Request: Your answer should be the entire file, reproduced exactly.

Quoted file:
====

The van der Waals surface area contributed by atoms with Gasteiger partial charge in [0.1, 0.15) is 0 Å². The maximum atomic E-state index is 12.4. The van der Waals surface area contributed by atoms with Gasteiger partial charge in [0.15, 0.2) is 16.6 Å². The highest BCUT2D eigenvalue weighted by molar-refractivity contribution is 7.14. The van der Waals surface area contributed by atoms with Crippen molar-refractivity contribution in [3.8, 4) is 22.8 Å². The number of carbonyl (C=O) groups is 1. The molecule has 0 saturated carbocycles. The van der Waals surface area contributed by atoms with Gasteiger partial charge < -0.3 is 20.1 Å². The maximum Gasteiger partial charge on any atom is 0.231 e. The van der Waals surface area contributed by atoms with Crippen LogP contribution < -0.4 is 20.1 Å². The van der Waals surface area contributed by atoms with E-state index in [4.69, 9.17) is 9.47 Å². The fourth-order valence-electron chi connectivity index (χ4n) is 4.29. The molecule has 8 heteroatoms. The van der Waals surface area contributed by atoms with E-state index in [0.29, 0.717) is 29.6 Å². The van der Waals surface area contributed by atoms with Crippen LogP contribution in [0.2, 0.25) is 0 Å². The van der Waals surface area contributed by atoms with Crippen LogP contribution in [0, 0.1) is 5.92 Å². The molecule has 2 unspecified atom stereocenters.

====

The van der Waals surface area contributed by atoms with Gasteiger partial charge in [0.1, 0.15) is 0 Å². The maximum atomic E-state index is 12.4. The van der Waals surface area contributed by atoms with Gasteiger partial charge in [0.15, 0.2) is 16.6 Å². The highest BCUT2D eigenvalue weighted by molar-refractivity contribution is 7.14. The van der Waals surface area contributed by atoms with Crippen molar-refractivity contribution in [3.8, 4) is 22.8 Å². The number of carbonyl (C=O) groups is 1. The molecule has 0 saturated carbocycles. The van der Waals surface area contributed by atoms with Gasteiger partial charge < -0.3 is 20.1 Å². The maximum Gasteiger partial charge on any atom is 0.231 e. The van der Waals surface area contributed by atoms with Crippen LogP contribution < -0.4 is 20.1 Å². The van der Waals surface area contributed by atoms with E-state index in [4.69, 9.17) is 9.47 Å². The fourth-order valence-electron chi connectivity index (χ4n) is 4.29. The molecule has 8 heteroatoms. The van der Waals surface area contributed by atoms with E-state index in [0.29, 0.717) is 29.6 Å². The van der Waals surface area contributed by atoms with Crippen LogP contribution in [0.2, 0.25) is 0 Å². The van der Waals surface area contributed by atoms with Crippen LogP contribution in [0, 0.1) is 5.92 Å². The molecule has 2 unspecified atom stereocenters.